The Local Knowlege


If you're going to go all red, white and blue for the Fourth of July, do it with style

By Alex Holmes

The Fourth of July is right around the corner, and it's time to break out your red, white and blues. While we're all in favor of patriotic partying, there are better ways than others to strut your stars and stripes.

In other words, the goal is not to look like this guy.


Photo from

Instead, follow some of the ideas below and you'll be set for your July 4 foursomes.


RLX Engineered Stripe
The engineered stripe is on trend this season, and the shirt looks like a smart way to channel some patriotism without going full on flag. 


Uniqlo Navy Dry Stretch Trouser
I'm a firm believer that whatever themed occasion you are outfitting yourself for you should be able to break the pieces down and have them make sense with the rest of your closet, no matter the time of year you wear them. The Dry Stretch Trouser was designed in collaboration with Adam Scott to accommodate all your golfing needs. It's also a well-fitting basic that you can wear throughout the year.

loop-Beltology-518.jpgBeltology Navy Braided Belt
Forget about the color of your shoes and hat and make sure to match your belt to either your shirt or trousers. The lack of contrast through your middle is slimming, and it is a more subdued way to tie your outfit together. Again, this is a standard casual piece that will work with shorts or jeans, at the office or around on the weekend.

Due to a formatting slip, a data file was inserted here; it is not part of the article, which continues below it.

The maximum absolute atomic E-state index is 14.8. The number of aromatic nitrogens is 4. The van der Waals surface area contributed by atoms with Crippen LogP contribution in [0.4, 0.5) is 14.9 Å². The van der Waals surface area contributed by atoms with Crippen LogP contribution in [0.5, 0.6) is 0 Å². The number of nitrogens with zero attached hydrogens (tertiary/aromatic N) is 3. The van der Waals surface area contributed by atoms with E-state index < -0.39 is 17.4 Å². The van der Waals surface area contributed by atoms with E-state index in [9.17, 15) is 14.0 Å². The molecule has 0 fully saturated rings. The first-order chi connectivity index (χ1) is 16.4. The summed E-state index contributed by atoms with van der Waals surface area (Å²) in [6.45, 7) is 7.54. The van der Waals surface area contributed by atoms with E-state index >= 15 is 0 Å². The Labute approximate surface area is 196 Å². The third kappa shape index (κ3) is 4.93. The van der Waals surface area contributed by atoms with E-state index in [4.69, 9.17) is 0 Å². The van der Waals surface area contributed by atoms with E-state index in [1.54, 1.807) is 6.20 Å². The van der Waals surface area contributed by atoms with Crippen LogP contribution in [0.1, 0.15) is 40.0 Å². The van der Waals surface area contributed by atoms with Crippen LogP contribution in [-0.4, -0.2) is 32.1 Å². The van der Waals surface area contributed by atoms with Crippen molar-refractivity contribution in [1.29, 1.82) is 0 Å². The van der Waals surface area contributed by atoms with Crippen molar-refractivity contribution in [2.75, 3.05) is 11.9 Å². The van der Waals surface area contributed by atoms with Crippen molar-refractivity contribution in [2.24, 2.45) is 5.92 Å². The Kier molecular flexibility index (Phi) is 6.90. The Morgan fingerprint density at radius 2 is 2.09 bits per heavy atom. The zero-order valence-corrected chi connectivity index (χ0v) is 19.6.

Ping Red Golf Hat
The red hat tops off your star-spangled style while protecting your face from the sun. I'm feeling the slightly alternative vibe with the asymmetrical logo.


True Linkswear White True Lyt Dry
One of the most comfortable shoes in golf continues to develop with more offerings each season. The True Lyt Dry is another one of the company's tour-level shoes featuring its signature wide toe box and zero toe-heel drop.

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Game improvement: A belt that will provide plenty of middle management

By Alex Holmes

No matter who you are, chances are you've got some gear in your game that could use an update. While we don't advise retooling everything at once, trading up a few staples at a time is the ticket to solid style. Each week we'll pull a dud from the dark depths of every man's collection and suggest a simple substitute. Check your nostalgia at the door -- it's time for your tune up.

Now that you've finished your spring-cleaning -- and your stack of white belts have hopefully gone the way of the bell-bottom -- you are in search of a new strap. Fear not, Patagonia's got you covered.

loop-patagonia-belt-black-518.jpgPatagonia Tech Web Belt -- $29